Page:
"Lonely Fire" (which apparently shows up on Big Fun) sounds more than vaguely eastern, but something about the sound renders it less satisfying to me than I might otherwise expect. My immediate points of comparison, the ones I can't help but think of, are Coltrane's later-period performances (not too late, but at least after the "India" at the Village Vanguard) and Keith Jarrett's more ecstatic mode-locks. On "Lonely Fire" the bassline walks a lot, and probably boogies (I wouldn't claim to know the technical term, ha), so it feels a lot less stable than say a Jimmy Garrison pulse-line (punctuated by smaller runs), and so even though the whole song seems harmonically pretty monotonic, it still moves more and my sense of solidity, long-lastingness, is compromised. Also, with Zawinul and Corea on electric pianos, and Miles and others playing above them, the difference in timbres matters a lot - there's way more space here, compared to a group like Coltrane-Jones-Garrison-Tyner or Coltrane-Sunders-Jones-Ali-Garrison-Tyner, where even if there is some variety of timbres, I'm so used to hearing those timbres together that it all comes as one big meta-tibre, the "jazz sound" (the "the" should be in quotes too) where I hear it almost as one very complexly timbred sound, ongoing through the course of a song. So it's thick somehow, I don't hear the gaps in that sound as gaps, as opposed to the space in trumpet over electric pianos and electric bass. Now, when it's Jarrett over a rhythm section, or even by himself, I do get a different sense of space, one closer to what I hear on these Miles tracks, but in my head it still seems more of a piece with the Coltrane stuff just in the sense that it occupies a similar timbral space.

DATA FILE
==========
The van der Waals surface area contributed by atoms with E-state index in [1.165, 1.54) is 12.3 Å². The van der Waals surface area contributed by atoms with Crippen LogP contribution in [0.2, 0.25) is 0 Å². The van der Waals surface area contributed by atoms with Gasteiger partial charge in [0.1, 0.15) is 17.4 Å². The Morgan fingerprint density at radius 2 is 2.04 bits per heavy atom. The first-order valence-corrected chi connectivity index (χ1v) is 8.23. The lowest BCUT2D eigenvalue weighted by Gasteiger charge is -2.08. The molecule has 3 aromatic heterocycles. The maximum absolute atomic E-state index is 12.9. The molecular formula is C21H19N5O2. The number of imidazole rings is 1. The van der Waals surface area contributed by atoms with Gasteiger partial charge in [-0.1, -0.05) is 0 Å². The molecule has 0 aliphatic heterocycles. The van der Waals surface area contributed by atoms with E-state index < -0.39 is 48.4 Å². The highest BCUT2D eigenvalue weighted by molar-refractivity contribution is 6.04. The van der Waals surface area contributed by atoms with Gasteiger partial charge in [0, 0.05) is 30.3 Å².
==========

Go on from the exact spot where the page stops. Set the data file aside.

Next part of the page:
So far everything I've heard from the Complete Bitches Brew Sessions box that's new to me sounds more reminiscent of tone poem slow-burn vamps like "Sanctuary" than what I tend to consider the meat of the original album - songs like "Pharaoh's Dance" or "Bitches Brew" or "Spanish Key" (notice, all the longest ones - and sides one through three of the two LPs). And though this material was unreleased or even lost for a long time, and thus already selected out as not as good somehow, the difference between the new tone poems and the old ones seems clear as day to me. I remember reading somewhere - some other liner notes, maybe - how a later-period Miles group, maybe after his unretirement in the 80s, would go along, vamping, with not much distinction, and then somehow, magically, Miles would come in again, so authoritatively that the limp band was suddenly energized, unified, dynamized, just by virtue of one of his usual long-tone trumpet lines. I can hear something similar here. On the unreleased tracks, he's got much less presence - he's just as tentative and searching as the rest of the band. Things are slightly better on faster numbers like "The Little Blue Frog" - I'd like to say that's due to some more planning, but then in his liner notes Belden says the song is "just a jam", more than once. I guess just that much more rhythmic understructure does a lot.